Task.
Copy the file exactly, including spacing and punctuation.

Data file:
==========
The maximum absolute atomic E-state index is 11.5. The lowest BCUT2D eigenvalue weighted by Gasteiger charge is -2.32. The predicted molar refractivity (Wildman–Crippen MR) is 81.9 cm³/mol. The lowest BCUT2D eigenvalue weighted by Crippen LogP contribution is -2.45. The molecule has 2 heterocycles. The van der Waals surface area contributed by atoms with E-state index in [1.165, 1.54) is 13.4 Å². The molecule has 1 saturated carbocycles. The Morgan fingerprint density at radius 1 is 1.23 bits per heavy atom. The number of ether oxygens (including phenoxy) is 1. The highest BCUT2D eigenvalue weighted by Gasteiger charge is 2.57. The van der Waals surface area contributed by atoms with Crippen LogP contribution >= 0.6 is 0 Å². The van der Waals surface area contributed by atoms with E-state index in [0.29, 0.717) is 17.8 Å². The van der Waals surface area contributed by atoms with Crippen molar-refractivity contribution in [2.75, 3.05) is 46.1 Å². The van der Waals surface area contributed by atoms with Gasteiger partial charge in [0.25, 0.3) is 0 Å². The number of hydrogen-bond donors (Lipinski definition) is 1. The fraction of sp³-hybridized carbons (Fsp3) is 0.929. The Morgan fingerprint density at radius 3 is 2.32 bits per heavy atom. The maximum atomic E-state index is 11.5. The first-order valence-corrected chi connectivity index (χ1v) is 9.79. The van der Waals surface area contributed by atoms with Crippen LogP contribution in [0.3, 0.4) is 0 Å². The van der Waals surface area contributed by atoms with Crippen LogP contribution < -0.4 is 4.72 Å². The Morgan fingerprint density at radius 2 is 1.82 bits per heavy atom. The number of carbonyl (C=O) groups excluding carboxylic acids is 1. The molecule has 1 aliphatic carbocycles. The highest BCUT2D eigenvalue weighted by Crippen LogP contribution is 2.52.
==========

The maximum absolute atomic E-state index is 11.5. The lowest BCUT2D eigenvalue weighted by Gasteiger charge is -2.32. The predicted molar refractivity (Wildman–Crippen MR) is 81.9 cm³/mol. The lowest BCUT2D eigenvalue weighted by Crippen LogP contribution is -2.45. The molecule has 2 heterocycles. The van der Waals surface area contributed by atoms with E-state index in [1.165, 1.54) is 13.4 Å². The molecule has 1 saturated carbocycles. The Morgan fingerprint density at radius 1 is 1.23 bits per heavy atom. The number of ether oxygens (including phenoxy) is 1. The highest BCUT2D eigenvalue weighted by Gasteiger charge is 2.57. The van der Waals surface area contributed by atoms with Crippen LogP contribution >= 0.6 is 0 Å². The van der Waals surface area contributed by atoms with E-state index in [0.29, 0.717) is 17.8 Å². The van der Waals surface area contributed by atoms with Crippen molar-refractivity contribution in [2.75, 3.05) is 46.1 Å². The van der Waals surface area contributed by atoms with Gasteiger partial charge in [0.25, 0.3) is 0 Å². The number of hydrogen-bond donors (Lipinski definition) is 1. The fraction of sp³-hybridized carbons (Fsp3) is 0.929. The Morgan fingerprint density at radius 3 is 2.32 bits per heavy atom. The maximum atomic E-state index is 11.5. The first-order valence-corrected chi connectivity index (χ1v) is 9.79. The van der Waals surface area contributed by atoms with Crippen LogP contribution in [0.3, 0.4) is 0 Å². The van der Waals surface area contributed by atoms with Crippen LogP contribution < -0.4 is 4.72 Å². The Morgan fingerprint density at radius 2 is 1.82 bits per heavy atom. The number of carbonyl (C=O) groups excluding carboxylic acids is 1. The molecule has 1 aliphatic carbocycles. The highest BCUT2D eigenvalue weighted by Crippen LogP contribution is 2.52.